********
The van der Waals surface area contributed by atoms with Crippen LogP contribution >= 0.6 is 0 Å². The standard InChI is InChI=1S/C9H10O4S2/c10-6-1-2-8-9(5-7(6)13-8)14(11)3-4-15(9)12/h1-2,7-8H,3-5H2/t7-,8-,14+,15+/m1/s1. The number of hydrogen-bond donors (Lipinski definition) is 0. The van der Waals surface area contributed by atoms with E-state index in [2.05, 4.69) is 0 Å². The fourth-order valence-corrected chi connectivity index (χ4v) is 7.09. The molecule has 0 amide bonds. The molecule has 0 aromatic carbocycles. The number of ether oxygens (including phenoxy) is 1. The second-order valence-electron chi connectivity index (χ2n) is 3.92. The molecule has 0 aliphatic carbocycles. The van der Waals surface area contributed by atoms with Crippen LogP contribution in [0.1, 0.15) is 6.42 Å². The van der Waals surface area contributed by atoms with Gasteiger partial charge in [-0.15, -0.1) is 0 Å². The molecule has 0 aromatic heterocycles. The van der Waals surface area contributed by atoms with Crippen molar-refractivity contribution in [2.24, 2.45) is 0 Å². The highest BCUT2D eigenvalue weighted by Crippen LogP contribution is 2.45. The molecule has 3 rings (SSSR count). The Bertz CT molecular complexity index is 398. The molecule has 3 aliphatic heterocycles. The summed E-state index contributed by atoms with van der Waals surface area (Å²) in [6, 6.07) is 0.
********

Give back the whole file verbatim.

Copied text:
The van der Waals surface area contributed by atoms with Crippen LogP contribution >= 0.6 is 0 Å². The standard InChI is InChI=1S/C9H10O4S2/c10-6-1-2-8-9(5-7(6)13-8)14(11)3-4-15(9)12/h1-2,7-8H,3-5H2/t7-,8-,14+,15+/m1/s1. The number of hydrogen-bond donors (Lipinski definition) is 0. The van der Waals surface area contributed by atoms with E-state index in [2.05, 4.69) is 0 Å². The fourth-order valence-corrected chi connectivity index (χ4v) is 7.09. The molecule has 0 amide bonds. The molecule has 0 aromatic carbocycles. The number of ether oxygens (including phenoxy) is 1. The second-order valence-electron chi connectivity index (χ2n) is 3.92. The molecule has 0 aliphatic carbocycles. The van der Waals surface area contributed by atoms with Crippen LogP contribution in [0.1, 0.15) is 6.42 Å². The van der Waals surface area contributed by atoms with Gasteiger partial charge in [-0.15, -0.1) is 0 Å². The molecule has 0 aromatic heterocycles. The van der Waals surface area contributed by atoms with Crippen molar-refractivity contribution in [2.24, 2.45) is 0 Å². The highest BCUT2D eigenvalue weighted by Crippen LogP contribution is 2.45. The molecule has 3 rings (SSSR count). The Bertz CT molecular complexity index is 398. The molecule has 3 aliphatic heterocycles. The summed E-state index contributed by atoms with van der Waals surface area (Å²) in [6, 6.07) is 0.